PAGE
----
The White Possessive: Property, Power, and Indigenous Sovereignty by Aileen Moreton-Robinson
The White Possessive is a powerful compilation, bringing together a decade of previously published writing by distinguished Indigenous Australian scholar Aileen Moreton-Robinson (Goenpul). The book makes a persuasive case that critical indigenous studies, as a rising field encompassing scholarship by and about issues relevant to Indigenous peoples globally, should pay greater attention to race, and, specifically, the critique of whiteness. Moreton-Robinson argues that "Indigenous studies scholarship has rarely interrogated the mutual constitution of the possessiveness of patriarchal white sovereignty and racialization," despite the centrality of what she terms "white possessive logics" in the lives of Indigenous peoples in Canada, the United States, Hawai'i, New Zealand, and Australia (xiii). She defines "possessive logics" as a concept that marks "a mode of rationalization … underpinned by an excessive desire to invest in reproducing and reaffirming the nation-state's ownership, control and domination" over Indigenous lands and bodies (xii).
At issue is the contention, shared by Moreton-Robinson and other indigenous studies scholars like Chris Andersen, that too often the field has focused too much on defining Indigenous cultural difference, despite the fact that this has not lead to greater [End Page 238] appreciation of Indigenous peoples' knowledge by mainstream scholarship and has perpetuated fixed and monolithic ideals of Indigenous culture (xv). By shifting the focus from cultural difference to critiques of whiteness, Moreton-Robinson calls indigenous studies scholars to seek greater complexity in "analyzing both the conditions of our existence and the disciplinary knowledges that shape and produce Indigeneity" (xvii–xviii). Moreton-Robinson has clearly led the way in pursuing this work, beyond the writing included in this book. For example, she is the founding president of the Australian Critical Race and Whiteness Studies Association, which holds international conferences and published a biannual open-access journal from 2005–2015.
The central argument of the book is that Australia, the United States, Canada, and New Zealand are nations that are constructed as naturally white possessions by white settlers. Since the very beginnings of white settler colonialism, this construction has been haunted by the ongoing existence of Indigenous sovereignty and relationality that connects Indigenous peoples to ancestral beings and the land. Moreton-Robinson also makes clear throughout the book that the possessive logics of whiteness are fundamentally patriarchal and paternalistic. This intersectional focus is continuous with her first book, Talkin' Up to the White Woman: Indigenous Women and Feminism (2000). Overall, she argues, this fiction of Australia (and other white nation-states) being patriarchal white possessions "takes a great deal of work" to maintain, and the possessive logics that prop up this colonial lie take a variety of forms (xi). The book surveys a number of different examples of how these logics operate, especially in law and popular narratives about the nation.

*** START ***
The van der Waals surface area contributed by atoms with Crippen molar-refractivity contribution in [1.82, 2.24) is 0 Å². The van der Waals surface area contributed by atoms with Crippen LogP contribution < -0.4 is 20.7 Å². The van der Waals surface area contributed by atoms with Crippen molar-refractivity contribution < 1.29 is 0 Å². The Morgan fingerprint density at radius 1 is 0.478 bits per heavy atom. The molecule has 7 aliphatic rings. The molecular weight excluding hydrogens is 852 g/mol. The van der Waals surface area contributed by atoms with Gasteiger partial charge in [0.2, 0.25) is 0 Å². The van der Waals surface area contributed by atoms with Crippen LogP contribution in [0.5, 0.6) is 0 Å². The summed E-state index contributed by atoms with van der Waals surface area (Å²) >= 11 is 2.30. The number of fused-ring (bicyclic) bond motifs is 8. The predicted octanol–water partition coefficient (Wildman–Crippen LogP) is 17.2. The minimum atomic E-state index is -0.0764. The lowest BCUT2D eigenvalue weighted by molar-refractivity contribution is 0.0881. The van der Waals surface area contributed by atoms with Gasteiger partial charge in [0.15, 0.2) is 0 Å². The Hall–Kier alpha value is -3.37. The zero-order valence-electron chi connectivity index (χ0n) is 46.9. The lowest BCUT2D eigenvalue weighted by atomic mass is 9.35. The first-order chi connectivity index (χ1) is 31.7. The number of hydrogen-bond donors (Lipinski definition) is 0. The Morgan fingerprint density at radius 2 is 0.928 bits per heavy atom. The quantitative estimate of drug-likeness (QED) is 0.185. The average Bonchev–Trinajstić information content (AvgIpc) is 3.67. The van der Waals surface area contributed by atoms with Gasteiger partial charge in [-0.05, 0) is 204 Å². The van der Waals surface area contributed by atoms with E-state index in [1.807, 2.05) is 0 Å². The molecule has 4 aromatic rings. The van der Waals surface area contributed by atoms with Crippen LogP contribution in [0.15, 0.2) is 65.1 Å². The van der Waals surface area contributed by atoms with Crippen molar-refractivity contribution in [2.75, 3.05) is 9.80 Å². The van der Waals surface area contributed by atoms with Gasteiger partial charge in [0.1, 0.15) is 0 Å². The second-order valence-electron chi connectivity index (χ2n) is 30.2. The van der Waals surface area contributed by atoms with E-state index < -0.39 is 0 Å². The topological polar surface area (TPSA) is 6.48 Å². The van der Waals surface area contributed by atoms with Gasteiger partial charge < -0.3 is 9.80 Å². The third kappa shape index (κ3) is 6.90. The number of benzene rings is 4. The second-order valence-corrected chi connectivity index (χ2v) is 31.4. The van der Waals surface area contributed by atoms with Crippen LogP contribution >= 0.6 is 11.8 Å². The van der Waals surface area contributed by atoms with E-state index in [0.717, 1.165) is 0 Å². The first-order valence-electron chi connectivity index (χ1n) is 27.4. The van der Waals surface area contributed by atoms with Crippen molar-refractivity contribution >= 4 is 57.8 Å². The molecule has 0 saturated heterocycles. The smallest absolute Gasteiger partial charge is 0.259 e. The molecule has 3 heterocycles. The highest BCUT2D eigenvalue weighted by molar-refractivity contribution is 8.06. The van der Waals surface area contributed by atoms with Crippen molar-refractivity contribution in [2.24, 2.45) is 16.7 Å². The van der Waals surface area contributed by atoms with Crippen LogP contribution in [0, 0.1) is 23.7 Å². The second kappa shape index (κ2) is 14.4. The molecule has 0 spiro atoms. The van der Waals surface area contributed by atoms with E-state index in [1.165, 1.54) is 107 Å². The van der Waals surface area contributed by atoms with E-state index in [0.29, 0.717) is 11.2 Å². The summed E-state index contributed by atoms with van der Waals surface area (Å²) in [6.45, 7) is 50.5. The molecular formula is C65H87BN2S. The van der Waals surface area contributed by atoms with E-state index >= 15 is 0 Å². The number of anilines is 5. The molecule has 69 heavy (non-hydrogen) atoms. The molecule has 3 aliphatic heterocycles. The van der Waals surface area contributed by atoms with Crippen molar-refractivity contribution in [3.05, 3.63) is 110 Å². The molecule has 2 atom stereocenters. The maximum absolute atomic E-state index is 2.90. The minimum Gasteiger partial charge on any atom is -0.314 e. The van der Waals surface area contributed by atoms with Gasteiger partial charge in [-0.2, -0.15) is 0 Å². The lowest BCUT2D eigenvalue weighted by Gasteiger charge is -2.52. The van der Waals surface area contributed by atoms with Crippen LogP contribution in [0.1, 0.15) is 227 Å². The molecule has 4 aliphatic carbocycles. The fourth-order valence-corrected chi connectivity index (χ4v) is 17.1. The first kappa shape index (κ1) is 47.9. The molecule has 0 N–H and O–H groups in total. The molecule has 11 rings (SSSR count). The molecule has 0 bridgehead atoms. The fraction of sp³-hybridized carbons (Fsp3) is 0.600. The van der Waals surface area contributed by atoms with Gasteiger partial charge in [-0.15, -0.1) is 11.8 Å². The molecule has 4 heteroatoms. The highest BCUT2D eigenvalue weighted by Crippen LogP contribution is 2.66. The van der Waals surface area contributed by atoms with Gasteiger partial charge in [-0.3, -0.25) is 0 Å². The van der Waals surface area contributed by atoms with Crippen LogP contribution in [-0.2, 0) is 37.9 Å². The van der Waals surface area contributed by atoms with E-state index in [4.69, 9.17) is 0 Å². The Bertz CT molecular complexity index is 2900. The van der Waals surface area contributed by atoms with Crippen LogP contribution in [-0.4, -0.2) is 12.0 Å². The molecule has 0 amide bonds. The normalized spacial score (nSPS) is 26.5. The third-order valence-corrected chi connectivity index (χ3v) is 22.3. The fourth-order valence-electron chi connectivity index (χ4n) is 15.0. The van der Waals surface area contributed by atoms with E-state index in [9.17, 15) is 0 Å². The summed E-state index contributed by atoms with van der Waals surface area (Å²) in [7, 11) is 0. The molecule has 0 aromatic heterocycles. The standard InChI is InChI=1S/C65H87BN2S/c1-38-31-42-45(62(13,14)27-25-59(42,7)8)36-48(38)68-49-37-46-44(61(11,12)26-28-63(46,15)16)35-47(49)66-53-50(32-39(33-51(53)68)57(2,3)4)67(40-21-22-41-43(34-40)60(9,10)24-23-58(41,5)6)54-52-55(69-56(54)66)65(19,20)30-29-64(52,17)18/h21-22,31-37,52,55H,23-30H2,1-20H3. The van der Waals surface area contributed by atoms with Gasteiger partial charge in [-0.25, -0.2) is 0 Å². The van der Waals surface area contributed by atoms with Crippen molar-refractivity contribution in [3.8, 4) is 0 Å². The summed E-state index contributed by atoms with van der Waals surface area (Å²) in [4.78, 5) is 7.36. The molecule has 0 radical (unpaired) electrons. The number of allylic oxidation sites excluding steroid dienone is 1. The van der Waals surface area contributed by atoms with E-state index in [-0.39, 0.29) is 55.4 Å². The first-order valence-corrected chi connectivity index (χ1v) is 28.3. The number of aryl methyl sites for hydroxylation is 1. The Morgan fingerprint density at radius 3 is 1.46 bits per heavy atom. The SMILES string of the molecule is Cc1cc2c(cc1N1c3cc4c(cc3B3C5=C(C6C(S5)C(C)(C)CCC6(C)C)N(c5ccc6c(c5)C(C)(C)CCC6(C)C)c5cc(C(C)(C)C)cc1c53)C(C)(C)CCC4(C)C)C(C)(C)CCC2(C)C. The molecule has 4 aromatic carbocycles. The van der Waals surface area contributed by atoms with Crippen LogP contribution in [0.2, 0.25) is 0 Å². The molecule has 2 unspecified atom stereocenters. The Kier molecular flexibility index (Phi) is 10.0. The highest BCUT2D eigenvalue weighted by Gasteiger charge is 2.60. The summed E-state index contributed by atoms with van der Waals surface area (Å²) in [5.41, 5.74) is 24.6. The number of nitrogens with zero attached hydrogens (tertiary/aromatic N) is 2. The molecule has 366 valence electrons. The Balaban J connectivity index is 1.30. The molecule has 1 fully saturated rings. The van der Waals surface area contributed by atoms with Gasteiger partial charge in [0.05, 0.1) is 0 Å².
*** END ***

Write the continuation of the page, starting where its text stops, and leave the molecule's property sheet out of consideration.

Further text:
Many chapters focus on the ways these logics operate specifically in Australia, analyzing topics including, for example, Native title law (especially in relation to the seminal Mabo and Yorta Yorta decisions in chapters 5 and 6) and foundational national narratives stemming from Captain Cook's performative possession of Australia and declaration of terra nullius or empty land (chapter 8). Yet the book continuously makes more global connections and arguably seeks to push the field of indigenous studies in this more expansive direction as well. Other chapters focus on issues specific to the United States, namely the erasure of Native Americans and Native American sovereignty from much of the scholarly literature about whiteness in the United States (chapter 4), and on international issues like the United Nations Declaration on the Rights of Indigenous Peoples (chapter 12), where she analyzes how and why the declaration was initially vetoed by Australia, the United States, New Zealand, and Canada but was later adopted.
The book is organized into three thematic parts, namely: "Owning Property," "Becoming Propertyless," and "Being Property," each comprising four chapters. These themes refer to what Moreton-Robinson describes as "categories of proprietaryness … born of the episteme of Western culture, which has made manifest the existence of order functioning through the logic of possession" (xxiv). These [End Page 239] categories follow the book's general argument that white settlers are the only ones allowed to both own property and belong to the nation, while Indigenous peoples are made propertyless and continually denied rights to owning land. More broadly, she argues, "At an ontological and epistemological level, the Crown and subsequent governments have treated us as their property" (94). This results in Australia folding Indigenous peoples into the nation through discourses that proclaim them to be "equal citizens" while denying their right to self-determination and routinely subjecting them to state interventions. The chapters are relatively short and often repeat central conceptual framings about white possessive logics and the patriarchal white nation-state—which make them ideal for assigning individually in advanced undergraduate and graduate classrooms. Many chapters also provide thorough literature reviews of relevant work in whiteness studies, while also detailing that field's repeated failure to engage issues of indigeneity rather than rely on a black/white binary.